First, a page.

Classification of Soils: Soil Taxonomy
Most countries of the world have some kind of soil survey program. Some programs assess soil resources at the farm level, while others are designed for county, state, or national levels. The United States began soil resource assessment around 1899, but it began an institutionalized, systematic detailed soil survey only in the nineteen thirties. By the end of the nineteen forties, about fifty million acres of land per year were being surveyed and more than one thousand soil scientists from the Soil Conservation Service (now called the Natural Resources Conservation Service – NRCS) and U.S. universities were involved. The then existing classification system did not serve the purpose of standardization, quality control, and communication between soil scientists. It was recognized that the national soil survey program needed a system of soil classification that could be applied uniformly by soil scientists, could be the basis of the soil survey program, serve the purpose of...
- Arnold, R.W., and Eswaran. H., 2003. Conceptual basis for soil classification: lessons learnt from the past. In Eswaran, H., Rice, T., Ahrens, R., and Stewart, B., eds., Soil Classification: A Global Desk Reference. New York: CRC Press, pp. 27–42.Google Scholar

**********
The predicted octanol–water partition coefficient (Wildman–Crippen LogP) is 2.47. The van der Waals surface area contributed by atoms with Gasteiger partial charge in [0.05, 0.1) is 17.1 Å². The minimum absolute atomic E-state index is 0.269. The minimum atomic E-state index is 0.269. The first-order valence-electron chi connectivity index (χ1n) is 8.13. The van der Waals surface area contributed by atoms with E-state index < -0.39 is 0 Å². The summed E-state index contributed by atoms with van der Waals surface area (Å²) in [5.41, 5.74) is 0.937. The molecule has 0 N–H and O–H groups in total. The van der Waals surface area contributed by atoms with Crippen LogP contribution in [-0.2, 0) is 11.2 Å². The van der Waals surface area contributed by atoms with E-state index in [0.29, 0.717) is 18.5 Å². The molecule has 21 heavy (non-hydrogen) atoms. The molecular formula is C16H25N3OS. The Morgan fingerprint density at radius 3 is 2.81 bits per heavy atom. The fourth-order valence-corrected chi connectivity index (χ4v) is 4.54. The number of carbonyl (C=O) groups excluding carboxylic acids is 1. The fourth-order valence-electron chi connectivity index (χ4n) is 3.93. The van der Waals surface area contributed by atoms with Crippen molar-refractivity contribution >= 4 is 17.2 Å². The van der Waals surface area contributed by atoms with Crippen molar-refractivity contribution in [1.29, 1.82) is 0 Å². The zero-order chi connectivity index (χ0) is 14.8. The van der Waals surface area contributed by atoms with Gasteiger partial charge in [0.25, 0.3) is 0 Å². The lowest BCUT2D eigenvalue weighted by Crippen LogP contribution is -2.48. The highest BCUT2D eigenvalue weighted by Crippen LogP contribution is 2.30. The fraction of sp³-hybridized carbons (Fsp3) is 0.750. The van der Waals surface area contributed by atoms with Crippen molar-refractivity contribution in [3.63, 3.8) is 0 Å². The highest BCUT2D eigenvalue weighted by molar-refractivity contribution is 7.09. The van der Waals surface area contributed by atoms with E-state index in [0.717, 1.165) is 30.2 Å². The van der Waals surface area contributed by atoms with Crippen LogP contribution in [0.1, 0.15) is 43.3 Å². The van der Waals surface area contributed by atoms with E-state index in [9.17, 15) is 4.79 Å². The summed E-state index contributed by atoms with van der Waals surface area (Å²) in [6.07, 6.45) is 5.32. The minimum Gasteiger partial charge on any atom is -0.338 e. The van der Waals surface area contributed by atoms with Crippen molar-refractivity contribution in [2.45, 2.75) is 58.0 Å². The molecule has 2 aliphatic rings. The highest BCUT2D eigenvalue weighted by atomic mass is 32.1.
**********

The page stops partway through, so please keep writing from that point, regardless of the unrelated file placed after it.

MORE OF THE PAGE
- Eswaran, H., Rice, T., Ahrens, R., and Stewart, B. (eds.), 2003. Soil Classification: A Global Desk Reference. New York: CRC Press, 263 pp.Google Scholar
- FAO‐UNESCO, 1971–1981. FAO/UNESCO Soil Map of the World, 1:5 million. Vols. 1–10. Rome, Italy: FAO/UNESCO.Google Scholar
- Soil Survey Staff, 1975. Soil taxonomy: a basic system of soil classification for making and interpreting soil surveys, U.S. Dept. Agric. Handbook 436. Govt. Printing Office, 754 pp.Google Scholar
- Soil Survey Staff, 1999. Soil taxonomy: a basic system of soil classification for making and interpreting soil surveys. U.S. Dept. Agric. Handbook 436, 2nd edn. Govt. Printing Office. 869 pp.Google Scholar
- Soil Survey Staff, 2003. Keys to Soil Taxonomy, 9th edn. U.S. Department of Agriculture, Natural Resources Conservation Service. Washington D.C. 332 pp.Google Scholar